Next time you see a scene like that depicted in the following images please don’t be scared. It’s neither chemtrails, nor missiles, nor meteorites or something like that.
Most probably, it’s just a flight of combat planes trailing a tanker during a Coronet mission.
Usually, Coronet East or West missions are ferry flights across the Atlantic or Pacific Ocean of aircraft, either deploying to a forward operating base or returning home at the end of a tour of duty, or on delivery to a customer (a non-US air force).
These missions are supported by one or more tankers (flying along with the receivers or launched from overseas bases) that provide the fuel the fighters need to reach their final destination. Large formations are always split into two or more section (of 5 – 6 elements), with a supporting tanker each.
The pictures in this article, taken by Gian Luca Onnis, depict a KC-10 accompanying a flight of six F-15s over Sardinia island in the Mediterranean Sea on Mar. 21, 2012.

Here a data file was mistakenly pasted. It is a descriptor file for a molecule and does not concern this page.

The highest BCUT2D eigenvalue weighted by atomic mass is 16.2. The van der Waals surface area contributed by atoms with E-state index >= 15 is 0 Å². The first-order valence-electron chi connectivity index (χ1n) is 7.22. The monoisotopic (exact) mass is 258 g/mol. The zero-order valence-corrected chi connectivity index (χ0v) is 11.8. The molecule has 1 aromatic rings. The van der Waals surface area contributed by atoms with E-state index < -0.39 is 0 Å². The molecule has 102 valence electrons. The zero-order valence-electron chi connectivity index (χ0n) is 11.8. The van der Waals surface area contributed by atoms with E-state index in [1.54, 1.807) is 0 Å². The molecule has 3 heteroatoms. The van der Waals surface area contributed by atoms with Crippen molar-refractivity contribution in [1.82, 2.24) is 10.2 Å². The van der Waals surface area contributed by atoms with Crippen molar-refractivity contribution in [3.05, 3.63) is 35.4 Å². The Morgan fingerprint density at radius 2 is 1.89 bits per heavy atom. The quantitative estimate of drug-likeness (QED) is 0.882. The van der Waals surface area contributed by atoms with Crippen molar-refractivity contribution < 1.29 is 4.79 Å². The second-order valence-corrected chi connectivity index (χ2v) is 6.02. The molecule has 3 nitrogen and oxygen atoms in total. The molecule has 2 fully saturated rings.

- Belgian Air Force F-16s refueling from U.S. tanker over Afghanistan. With boom operator’s audio (and some wasted fuel…)(theaviationist.com)
- If you thought an aerial tanker’s “flying boom” was rigid, you better watch this video(theaviationist.com)
- A brand new, combat-proven, next generation tanker: on board Italy’s Boeing KC-767A(theaviationist.com)
You could have set up a nice puzzle by posting just the big photo and asking how many Eagles there were. Took me a moment to find the fifth one…
Planes naturally emmit aerosol particles which will aggravate new cloud formations. Scientific papers already details how plane-traffic create more clouds and change the climate on earth. No need for fancy ideas about massive chemical spraying from special tubes when it’s already happening from regular jet engines.